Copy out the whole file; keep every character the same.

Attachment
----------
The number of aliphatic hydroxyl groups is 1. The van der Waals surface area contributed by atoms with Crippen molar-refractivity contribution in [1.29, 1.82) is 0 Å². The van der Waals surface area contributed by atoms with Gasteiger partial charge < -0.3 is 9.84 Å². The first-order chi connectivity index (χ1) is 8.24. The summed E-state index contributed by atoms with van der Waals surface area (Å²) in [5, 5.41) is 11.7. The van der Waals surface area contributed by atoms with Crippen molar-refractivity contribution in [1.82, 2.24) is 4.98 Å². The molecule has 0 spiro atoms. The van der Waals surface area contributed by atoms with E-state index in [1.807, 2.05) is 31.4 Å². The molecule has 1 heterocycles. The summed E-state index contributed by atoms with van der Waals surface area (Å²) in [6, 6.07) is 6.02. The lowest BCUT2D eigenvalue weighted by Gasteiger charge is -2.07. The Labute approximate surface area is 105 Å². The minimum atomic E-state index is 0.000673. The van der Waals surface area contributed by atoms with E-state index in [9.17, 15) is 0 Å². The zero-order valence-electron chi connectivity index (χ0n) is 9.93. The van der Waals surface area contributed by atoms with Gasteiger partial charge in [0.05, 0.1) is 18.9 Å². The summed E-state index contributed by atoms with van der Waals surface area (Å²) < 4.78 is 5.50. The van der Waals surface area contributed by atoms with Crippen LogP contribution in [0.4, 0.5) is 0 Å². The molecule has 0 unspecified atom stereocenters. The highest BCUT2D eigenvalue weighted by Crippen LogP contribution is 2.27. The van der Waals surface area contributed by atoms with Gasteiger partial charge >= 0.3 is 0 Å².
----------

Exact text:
The number of aliphatic hydroxyl groups is 1. The van der Waals surface area contributed by atoms with Crippen molar-refractivity contribution in [1.29, 1.82) is 0 Å². The van der Waals surface area contributed by atoms with Gasteiger partial charge < -0.3 is 9.84 Å². The first-order chi connectivity index (χ1) is 8.24. The summed E-state index contributed by atoms with van der Waals surface area (Å²) in [5, 5.41) is 11.7. The van der Waals surface area contributed by atoms with Crippen molar-refractivity contribution in [1.82, 2.24) is 4.98 Å². The molecule has 0 spiro atoms. The van der Waals surface area contributed by atoms with E-state index in [1.807, 2.05) is 31.4 Å². The molecule has 1 heterocycles. The summed E-state index contributed by atoms with van der Waals surface area (Å²) in [6, 6.07) is 6.02. The lowest BCUT2D eigenvalue weighted by Gasteiger charge is -2.07. The Labute approximate surface area is 105 Å². The minimum atomic E-state index is 0.000673. The van der Waals surface area contributed by atoms with E-state index in [9.17, 15) is 0 Å². The zero-order valence-electron chi connectivity index (χ0n) is 9.93. The van der Waals surface area contributed by atoms with Gasteiger partial charge in [0.05, 0.1) is 18.9 Å². The summed E-state index contributed by atoms with van der Waals surface area (Å²) < 4.78 is 5.50. The van der Waals surface area contributed by atoms with Crippen LogP contribution in [0.4, 0.5) is 0 Å². The molecule has 0 unspecified atom stereocenters. The highest BCUT2D eigenvalue weighted by Crippen LogP contribution is 2.27. The van der Waals surface area contributed by atoms with Gasteiger partial charge >= 0.3 is 0 Å².